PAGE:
In Erin Callahan’s The Art of Escaping, escapology is defined as the art of breaking free from locks, chains, straitjackets and water tanks along with dodging sharp arrows aimed at your heart. For some teens, there’s no better metaphor for high school.
For 17-year-old Mattie, it isn’t a metaphor. The summer before her senior year, Mattie convinces Miyu Miyake, the reclusive adult daughter of a famous Japanese escape artist, to teach her the practice made famous by Harry Houdini and Dorothy Dietrich. All summer long, Miyu instructs Mattie in how to pick locks, how to hold her breath underwater and how to conquer her fear of the spotlight. But while Mattie is bending hairpins and training in ponds, she is also learning how to be herself. With her best (and only) friend, Stella, away at nerd camp, Mattie soon finds herself in an unexpected friendship with fellow misfit Will, who, unlike Mattie, doesn’t outwardly seem like a misfit at all.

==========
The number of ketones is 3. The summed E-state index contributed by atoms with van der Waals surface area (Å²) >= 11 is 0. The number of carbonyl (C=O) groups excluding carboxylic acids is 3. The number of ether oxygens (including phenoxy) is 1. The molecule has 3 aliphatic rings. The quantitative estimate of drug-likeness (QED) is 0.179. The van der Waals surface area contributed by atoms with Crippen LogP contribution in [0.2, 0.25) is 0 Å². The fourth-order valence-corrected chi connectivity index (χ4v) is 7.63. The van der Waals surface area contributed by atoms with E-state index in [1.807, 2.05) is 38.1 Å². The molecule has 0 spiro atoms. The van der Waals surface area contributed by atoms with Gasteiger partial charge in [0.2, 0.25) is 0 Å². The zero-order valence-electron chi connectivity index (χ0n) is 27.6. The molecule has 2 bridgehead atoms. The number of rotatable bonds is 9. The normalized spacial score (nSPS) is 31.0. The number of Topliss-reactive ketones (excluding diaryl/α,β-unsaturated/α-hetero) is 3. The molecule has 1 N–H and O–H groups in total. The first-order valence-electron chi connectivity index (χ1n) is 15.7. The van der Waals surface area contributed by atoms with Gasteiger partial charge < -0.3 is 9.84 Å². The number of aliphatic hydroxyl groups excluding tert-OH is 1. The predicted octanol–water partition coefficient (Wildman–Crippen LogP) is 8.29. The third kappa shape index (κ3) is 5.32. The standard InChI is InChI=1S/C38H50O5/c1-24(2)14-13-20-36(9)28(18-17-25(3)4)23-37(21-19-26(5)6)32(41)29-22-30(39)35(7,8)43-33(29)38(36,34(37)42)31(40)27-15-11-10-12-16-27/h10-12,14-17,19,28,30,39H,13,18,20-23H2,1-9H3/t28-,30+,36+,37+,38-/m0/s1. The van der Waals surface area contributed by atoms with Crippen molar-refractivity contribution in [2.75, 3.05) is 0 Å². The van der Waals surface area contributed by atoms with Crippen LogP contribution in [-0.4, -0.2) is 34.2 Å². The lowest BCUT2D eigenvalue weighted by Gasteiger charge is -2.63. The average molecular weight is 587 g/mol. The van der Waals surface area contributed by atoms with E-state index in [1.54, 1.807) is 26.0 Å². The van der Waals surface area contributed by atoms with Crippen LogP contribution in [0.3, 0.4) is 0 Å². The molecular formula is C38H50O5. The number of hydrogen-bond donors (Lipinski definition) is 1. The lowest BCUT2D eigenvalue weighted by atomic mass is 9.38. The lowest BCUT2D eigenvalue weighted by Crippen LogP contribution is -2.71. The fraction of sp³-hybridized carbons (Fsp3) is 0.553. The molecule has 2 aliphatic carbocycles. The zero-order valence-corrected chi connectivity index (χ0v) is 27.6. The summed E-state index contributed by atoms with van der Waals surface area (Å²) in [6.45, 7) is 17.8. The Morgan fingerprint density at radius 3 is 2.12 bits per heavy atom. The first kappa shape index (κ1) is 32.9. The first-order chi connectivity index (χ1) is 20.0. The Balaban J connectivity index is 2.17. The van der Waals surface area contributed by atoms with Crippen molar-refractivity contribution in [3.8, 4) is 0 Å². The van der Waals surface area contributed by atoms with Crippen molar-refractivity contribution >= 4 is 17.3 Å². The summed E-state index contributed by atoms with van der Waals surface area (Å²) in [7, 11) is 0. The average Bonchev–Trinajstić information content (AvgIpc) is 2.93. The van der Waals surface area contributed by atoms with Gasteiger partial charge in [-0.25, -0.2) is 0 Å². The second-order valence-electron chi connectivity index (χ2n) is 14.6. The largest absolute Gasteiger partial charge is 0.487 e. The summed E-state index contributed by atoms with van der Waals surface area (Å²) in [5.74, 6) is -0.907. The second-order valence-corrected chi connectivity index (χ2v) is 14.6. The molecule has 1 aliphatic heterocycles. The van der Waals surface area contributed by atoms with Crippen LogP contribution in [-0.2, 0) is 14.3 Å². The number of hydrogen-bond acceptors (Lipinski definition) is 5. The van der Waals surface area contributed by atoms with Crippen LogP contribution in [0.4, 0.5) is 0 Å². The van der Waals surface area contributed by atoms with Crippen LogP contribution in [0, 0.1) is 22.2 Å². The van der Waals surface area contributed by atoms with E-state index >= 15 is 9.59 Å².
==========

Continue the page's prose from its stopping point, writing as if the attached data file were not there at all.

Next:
Both Mattie and Will—and later Frankie, a third friend who joins their wayward band—love the sights, sounds and even textures of the 1920s, and their story is peppered with the slang of the era, jazz music, vintage dresses and speak-easies populated by bohemian audiences. Yet even as these historical references are celebrated and romanticized, they’re simultaneously critiqued as Mattie enrolls in a history class designed to question the nature of how history is discussed. In the end, metaphor blends with reality, text blends with interpretation, and Mattie, Will and those around them just might escape from the restraints that are holding them back from being their true selves.